Positive feedback loop switch in mammalian cells based on noncooperative designed DNA binding domains

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Tina Lebar, Urban Bezeljak, Anja Golob, Miha Jerala, Lucija Kadunc, Botjan Pir, Maja Somrak, Martin Straar, Uro Zupani, Mojca Benina, Vida Forstneri, Rok Gaber, Jan Lonzari, Andreja Majerle, Alja Oblak, Ane Smole, Roman Jerala

National Institute of Chemistry, Slovenia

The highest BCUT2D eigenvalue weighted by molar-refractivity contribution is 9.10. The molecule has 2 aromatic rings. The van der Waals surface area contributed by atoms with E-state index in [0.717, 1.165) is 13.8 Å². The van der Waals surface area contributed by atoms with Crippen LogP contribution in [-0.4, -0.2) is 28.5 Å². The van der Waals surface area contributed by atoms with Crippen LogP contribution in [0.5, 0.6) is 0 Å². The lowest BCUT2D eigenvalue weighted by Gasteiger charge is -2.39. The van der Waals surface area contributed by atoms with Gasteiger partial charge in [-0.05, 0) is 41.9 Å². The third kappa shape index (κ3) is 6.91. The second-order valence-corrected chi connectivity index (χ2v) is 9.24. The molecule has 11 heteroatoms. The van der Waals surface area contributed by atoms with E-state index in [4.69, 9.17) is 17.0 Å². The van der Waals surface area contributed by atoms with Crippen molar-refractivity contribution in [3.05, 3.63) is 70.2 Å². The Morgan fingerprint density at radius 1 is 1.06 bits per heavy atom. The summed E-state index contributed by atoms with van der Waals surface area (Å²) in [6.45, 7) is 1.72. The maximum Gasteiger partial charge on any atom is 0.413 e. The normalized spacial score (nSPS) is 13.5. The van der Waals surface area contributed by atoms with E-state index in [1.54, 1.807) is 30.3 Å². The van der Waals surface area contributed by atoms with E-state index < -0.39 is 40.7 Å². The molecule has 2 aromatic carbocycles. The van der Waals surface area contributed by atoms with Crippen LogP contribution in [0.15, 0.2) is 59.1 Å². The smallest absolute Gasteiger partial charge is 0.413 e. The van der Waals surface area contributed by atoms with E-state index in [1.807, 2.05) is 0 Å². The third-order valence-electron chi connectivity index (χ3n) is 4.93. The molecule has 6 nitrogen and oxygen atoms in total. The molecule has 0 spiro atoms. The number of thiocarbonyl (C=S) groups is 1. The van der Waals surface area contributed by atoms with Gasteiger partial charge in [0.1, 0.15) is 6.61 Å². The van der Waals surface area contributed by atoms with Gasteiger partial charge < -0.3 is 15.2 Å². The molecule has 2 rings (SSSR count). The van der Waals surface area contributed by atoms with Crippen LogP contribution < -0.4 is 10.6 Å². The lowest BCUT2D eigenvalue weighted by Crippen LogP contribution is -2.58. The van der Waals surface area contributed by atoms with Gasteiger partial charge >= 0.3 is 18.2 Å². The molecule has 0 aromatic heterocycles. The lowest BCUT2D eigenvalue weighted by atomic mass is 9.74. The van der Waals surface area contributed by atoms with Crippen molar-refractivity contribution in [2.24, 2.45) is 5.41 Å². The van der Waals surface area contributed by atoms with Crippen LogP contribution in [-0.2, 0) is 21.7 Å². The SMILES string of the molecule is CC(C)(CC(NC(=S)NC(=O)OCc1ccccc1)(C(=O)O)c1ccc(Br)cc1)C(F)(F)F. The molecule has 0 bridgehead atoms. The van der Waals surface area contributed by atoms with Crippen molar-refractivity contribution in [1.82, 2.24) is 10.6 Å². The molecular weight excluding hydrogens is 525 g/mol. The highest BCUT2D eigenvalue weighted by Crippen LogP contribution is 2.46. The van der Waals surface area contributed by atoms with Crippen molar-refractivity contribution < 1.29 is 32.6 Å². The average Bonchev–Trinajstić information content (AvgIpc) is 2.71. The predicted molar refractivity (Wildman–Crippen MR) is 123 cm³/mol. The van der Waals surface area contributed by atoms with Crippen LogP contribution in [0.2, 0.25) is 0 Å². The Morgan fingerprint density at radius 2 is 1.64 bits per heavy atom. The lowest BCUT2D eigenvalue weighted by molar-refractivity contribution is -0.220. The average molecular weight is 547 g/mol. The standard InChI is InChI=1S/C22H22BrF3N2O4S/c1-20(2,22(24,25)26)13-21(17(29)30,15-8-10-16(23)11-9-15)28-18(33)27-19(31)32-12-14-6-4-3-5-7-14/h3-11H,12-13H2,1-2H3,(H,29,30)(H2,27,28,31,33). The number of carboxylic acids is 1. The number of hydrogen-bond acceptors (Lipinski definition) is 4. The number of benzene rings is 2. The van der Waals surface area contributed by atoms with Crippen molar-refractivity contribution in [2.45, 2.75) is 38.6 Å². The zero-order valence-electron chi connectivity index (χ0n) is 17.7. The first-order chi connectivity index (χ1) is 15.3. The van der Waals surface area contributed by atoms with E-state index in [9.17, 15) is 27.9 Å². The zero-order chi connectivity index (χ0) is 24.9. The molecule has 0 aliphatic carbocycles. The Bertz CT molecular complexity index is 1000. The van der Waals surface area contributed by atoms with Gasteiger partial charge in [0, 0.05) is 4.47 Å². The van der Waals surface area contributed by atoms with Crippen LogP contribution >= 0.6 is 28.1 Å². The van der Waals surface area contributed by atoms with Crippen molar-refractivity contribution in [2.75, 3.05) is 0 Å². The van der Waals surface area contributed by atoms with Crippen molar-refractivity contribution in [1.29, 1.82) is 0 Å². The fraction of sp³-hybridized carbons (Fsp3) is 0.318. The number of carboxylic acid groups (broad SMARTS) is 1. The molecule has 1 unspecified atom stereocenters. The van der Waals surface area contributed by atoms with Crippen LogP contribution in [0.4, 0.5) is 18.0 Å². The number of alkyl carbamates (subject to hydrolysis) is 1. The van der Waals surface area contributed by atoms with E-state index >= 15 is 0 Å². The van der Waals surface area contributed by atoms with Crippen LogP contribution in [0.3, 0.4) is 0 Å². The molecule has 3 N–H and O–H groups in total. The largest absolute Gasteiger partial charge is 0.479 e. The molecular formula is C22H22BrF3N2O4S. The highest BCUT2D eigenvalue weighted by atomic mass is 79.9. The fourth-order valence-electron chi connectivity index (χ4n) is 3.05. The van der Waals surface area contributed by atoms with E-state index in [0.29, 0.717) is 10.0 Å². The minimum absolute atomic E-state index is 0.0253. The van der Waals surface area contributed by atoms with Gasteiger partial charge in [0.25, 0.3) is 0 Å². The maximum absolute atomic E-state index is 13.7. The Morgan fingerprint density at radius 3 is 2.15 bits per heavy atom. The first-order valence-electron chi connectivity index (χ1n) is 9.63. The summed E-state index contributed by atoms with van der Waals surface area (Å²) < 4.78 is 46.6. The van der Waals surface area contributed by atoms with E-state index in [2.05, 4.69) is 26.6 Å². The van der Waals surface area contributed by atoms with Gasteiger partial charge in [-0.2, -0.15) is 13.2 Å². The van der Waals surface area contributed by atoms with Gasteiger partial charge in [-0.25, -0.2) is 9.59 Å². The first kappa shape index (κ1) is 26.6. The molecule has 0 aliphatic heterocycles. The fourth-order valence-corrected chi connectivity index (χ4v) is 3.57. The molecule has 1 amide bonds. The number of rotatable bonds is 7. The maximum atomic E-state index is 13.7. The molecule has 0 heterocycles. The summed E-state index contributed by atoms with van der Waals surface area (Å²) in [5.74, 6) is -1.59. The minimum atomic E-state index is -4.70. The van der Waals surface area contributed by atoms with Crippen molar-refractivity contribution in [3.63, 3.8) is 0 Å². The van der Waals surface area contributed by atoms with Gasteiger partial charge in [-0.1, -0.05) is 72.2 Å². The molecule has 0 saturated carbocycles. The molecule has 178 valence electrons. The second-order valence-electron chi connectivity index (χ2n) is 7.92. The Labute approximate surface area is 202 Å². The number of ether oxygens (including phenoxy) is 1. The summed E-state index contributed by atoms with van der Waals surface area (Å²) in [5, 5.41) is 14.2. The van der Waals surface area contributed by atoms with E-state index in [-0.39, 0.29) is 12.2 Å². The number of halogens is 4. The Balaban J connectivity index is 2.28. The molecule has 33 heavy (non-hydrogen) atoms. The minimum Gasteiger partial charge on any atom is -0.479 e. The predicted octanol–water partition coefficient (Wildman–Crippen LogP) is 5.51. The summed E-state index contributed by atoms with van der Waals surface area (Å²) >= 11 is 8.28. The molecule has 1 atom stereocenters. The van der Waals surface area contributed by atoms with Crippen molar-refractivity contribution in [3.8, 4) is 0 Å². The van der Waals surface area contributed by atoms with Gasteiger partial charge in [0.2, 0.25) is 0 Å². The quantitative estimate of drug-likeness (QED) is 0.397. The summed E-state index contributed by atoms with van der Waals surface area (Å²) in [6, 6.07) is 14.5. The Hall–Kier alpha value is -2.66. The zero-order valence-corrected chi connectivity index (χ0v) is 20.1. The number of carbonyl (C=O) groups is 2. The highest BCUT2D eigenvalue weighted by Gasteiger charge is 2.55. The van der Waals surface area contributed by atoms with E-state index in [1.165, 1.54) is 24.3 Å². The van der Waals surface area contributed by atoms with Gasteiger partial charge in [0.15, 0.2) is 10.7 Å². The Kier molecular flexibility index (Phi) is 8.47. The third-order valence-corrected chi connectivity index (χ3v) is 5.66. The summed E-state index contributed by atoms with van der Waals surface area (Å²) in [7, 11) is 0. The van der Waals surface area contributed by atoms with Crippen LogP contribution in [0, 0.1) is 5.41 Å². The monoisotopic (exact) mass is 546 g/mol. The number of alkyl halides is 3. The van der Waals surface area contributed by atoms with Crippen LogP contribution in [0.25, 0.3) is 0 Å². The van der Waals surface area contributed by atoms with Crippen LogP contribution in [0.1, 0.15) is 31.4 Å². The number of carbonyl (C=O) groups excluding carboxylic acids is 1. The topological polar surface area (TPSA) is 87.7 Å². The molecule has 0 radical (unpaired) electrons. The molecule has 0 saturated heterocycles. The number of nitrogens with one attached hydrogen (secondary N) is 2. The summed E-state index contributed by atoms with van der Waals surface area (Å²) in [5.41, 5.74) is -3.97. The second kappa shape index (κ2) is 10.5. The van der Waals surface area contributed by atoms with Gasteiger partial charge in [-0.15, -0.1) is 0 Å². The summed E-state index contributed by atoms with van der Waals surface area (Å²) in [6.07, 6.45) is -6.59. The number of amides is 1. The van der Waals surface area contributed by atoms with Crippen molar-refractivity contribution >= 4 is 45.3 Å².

Introduction of complex regulatory circuits into mammalian cells requires the availability of several designable orthogonal switches. While prokaryotic regulators appear to be an efficient tool for construction of genetic devices in mammalian cells, their number is limited and their properties differ, which does not allow direct scalability required for the construction of complex logical functions. Modular DNA-binding protein domains such as zinc finger proteins or TAL effectors can be designed to bind almost any DNA sequence, providing high orthogonality. An orthogonal switch based on such designable elements would allow simultaneous introduction of several multistable switches into mammalian cells for an advanced level of regulation in different applications. Epigenetic toggle switches have been constructed based on bacterial transcription factors. Here we present a bistable toggle switch based on designable and freely scalable elements. The functional core of our device is composed of TAL effector-based transcriptional regulators. Simple wiring of mutual repressors as used in previous genetic toggle switches did not result in a functional switch due to the lack of cooperativity as demonstrated also by modeling. Functional switch was prepared by the addition of two positive feedback loops in a switch combining a pair of mutual repressors and a pair of activators that compete for the same operator sequence. This switch is robust and many different orthogonal switches can function in the complex system of mammalian cells. Switches can be used as the basic building blocks of memory cells, analogous to electronic components. A set of orthogonal bistable switches could be used to build biological memory of significantly higher complexity than previous attempts.